Let us tell you a little something about Marie Varillon. One: she’s an art director in France. Two: She has the kindest heart, translating her own interviews from French to English – a multilingual queen! Three: We found her through a FILTER.
No, not that kind of filter. What I mean is, I downloaded her filter ‘Paquerettes’ and tried it out for a couple of days, loving how the flowers and blush floated seamlessly on my face and moved when I smiled. Instagram Story culture is as such – truly allowing us to indulge in comfortable moments of narcissism because there’s a timer to our selfie, a sort of temporary quality to what we story on the ‘gram.
Marie has been featured on CARPE BLOOM before, prior to this conversation – you can read it here, actually – but after our first feature on her was published, we knew we had to do a follow-up.
At Carpe Bloom, we believe in illuminating and showcasing the profiles and stories of people who chase their creative passions, but in 2020 we wanted to explore a very specific area of interest…and that was technology. We wanted to talk about women who used technology, women who harnessed the powers of the digital world, women who reached out to others via technological platforms and devices. You can read more about it here.
Essentially, we’re honoured to have Marie on as our very first Women in Tech (#WITSaboutHer) feature, because she tinkers with tech to bring to all of us Instagram users a little something extra to brighten up any picture – even that of ourselves, on a day when we ain’t feeling that jazzy.
“In my current work, I’m more into print than digital”, Marie starts. Her current work is housed here. “I chose to branch into Augmented Reality technology because I love learning new skills. I really wanted to do more digital, and AR is a really fun way to do it!”
“I love the fact that the possibilities are endless [with AR], it’s like a new world of possibilities!”
Our writer Ngan Lin agreed, highlighting that she used Instagram filters regularly. “I do enjoy Instagram filters”, she said to the team. “I think they give my photos another dimension – eg some filters are able to make my stories look more retro and “film-y” while others like the “how tall are you?” filter is fun to play around with!”
Marie also tells us that she tries to create filters that can be used by as many people as possible. “I try to be the most inclusive because these filters are accessible by everyone, and everyone should be able to use them all.”
In the same vein, she feels that technology is important for everyone, not just women. “We live in a constantly connected world”, Marie elaborates, “where technologies develop faster and faster, and where innovation is more and more significant.”
“In my trade it is necessary to always be on the lookout for the latest innovations, so as not to be quickly lost in the face of this wave of new possibilities. But I think that we shouldn’t see this as anything negative, but rather as the fact that our palette of tools is only growing, to allow us to create new things, each more surprising than the other.”
On the topic of ‘creation’, we were interested to find out how exactly she took an idea from her head to tech. “First, I usually have an idea of a filter when I draw, or when I do a graphic design project.” As an art director, she does these two activities regularly, and enjoys create filters that “fit into the creative process of whatever I’m [currently] working on”, she tells us.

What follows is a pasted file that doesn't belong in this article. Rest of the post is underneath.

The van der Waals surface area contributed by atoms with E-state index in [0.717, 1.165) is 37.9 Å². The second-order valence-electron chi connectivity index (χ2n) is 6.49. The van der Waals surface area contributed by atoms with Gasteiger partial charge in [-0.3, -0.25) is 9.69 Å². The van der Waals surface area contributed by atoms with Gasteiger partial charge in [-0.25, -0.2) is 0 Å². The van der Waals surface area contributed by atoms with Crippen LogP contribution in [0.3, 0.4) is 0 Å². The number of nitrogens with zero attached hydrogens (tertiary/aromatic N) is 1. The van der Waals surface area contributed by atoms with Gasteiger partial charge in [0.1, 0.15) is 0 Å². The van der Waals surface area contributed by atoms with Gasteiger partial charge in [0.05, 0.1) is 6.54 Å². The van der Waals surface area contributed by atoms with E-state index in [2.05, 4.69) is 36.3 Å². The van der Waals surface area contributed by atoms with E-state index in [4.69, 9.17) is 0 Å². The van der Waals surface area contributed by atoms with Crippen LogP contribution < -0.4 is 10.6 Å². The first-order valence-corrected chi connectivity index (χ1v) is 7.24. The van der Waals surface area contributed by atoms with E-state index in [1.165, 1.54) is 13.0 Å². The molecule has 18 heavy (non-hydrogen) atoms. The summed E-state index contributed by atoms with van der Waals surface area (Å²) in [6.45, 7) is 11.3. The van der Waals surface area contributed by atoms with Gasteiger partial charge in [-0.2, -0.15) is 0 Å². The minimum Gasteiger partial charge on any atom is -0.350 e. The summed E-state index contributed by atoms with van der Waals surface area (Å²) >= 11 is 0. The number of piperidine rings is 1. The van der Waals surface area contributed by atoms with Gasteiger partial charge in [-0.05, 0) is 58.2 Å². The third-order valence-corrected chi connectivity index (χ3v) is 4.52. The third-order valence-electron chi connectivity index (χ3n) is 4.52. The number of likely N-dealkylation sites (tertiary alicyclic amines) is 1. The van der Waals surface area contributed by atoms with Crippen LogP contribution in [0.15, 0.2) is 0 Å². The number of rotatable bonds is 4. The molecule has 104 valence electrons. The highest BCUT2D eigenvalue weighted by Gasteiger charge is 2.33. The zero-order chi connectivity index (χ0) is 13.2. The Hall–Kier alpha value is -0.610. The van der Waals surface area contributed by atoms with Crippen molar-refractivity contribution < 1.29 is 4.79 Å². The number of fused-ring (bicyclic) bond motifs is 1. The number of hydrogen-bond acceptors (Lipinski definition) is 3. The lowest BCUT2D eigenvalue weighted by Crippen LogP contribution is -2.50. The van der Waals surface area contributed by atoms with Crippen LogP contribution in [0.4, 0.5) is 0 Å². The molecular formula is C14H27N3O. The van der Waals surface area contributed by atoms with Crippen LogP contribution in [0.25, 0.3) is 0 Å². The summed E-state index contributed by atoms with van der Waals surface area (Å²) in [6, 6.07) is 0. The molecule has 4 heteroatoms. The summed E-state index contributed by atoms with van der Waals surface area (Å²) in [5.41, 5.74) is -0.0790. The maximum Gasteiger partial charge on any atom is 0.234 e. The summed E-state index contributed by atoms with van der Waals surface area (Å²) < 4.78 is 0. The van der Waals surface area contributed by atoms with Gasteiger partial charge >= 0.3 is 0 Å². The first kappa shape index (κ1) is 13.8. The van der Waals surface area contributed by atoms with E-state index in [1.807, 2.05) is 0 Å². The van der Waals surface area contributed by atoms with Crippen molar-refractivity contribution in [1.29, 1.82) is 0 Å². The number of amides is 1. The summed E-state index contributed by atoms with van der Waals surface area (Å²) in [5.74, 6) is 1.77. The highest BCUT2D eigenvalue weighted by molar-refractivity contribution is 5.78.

“But it can happen in the middle of the night!” Marie says candidly. “I do a lot of sketches of my idea by hand, first, just to give them shape.”
“After that, I use my sketches to draw the design of the filter on my iPad with my Apple Pencil. I use ‘Procreate’, a software that allows me to reshape my ideas and draw them digitally. To make sure I draw all the elements of the filter in the right place, Instagram has made assets available, such as meshes and images to have a model of a face for example.”
“Next I use ‘Spark AR Studio’. It’s a software created by Facebook which allows me to create, animate and upload filters to Facebook and Instagram. It’s like a 3D software, where you can upload images, 3D objects and create animations with a little bit of coding to create the most wonderful filters.”
The idea of coding is daunting to us. “It’s a really easy and intuitive software”, she assures us. She notes that it’s a good place to explore even if you’re not really comfortable with 3D. “I was really reluctant to learn 3D and animations at school, but It was really easy to learn by myself with Spark AR Studio, she shares.
“If I need to add a 3D object to my filter like a hat, a crown, I can use free 3D models that you can find in the asset library of Spark AR studio, or I can make them.”
“I usually use ‘Blender’, a free 3D creation suite. I can create 3D objects on it, and add colors and textures before moving it to Spark AR Studio.”
“Finally, when you upload your filter, you need to use ‘Spark AR Hub’ which is also related to the Studio and is created by Facebook. You need to create a short video for the presentation of your filter and a thumbnail which will be available in the filter gallery.”
“What is amazing with creating filters and AR projects is that new skills and techniques are created everyday, because creating filters is a very recent and novel thing”, she adds, grinning. “I love to learn new ways and learn a lot with tutorials and articles. And I love experimenting by myself, even if it is not always very successful!”
“We shouldn’t stay with what we already know.” She smiles. “The most interesting part [of] the journey of progress in your career is that you do so by staying curious and learning as much as possible.”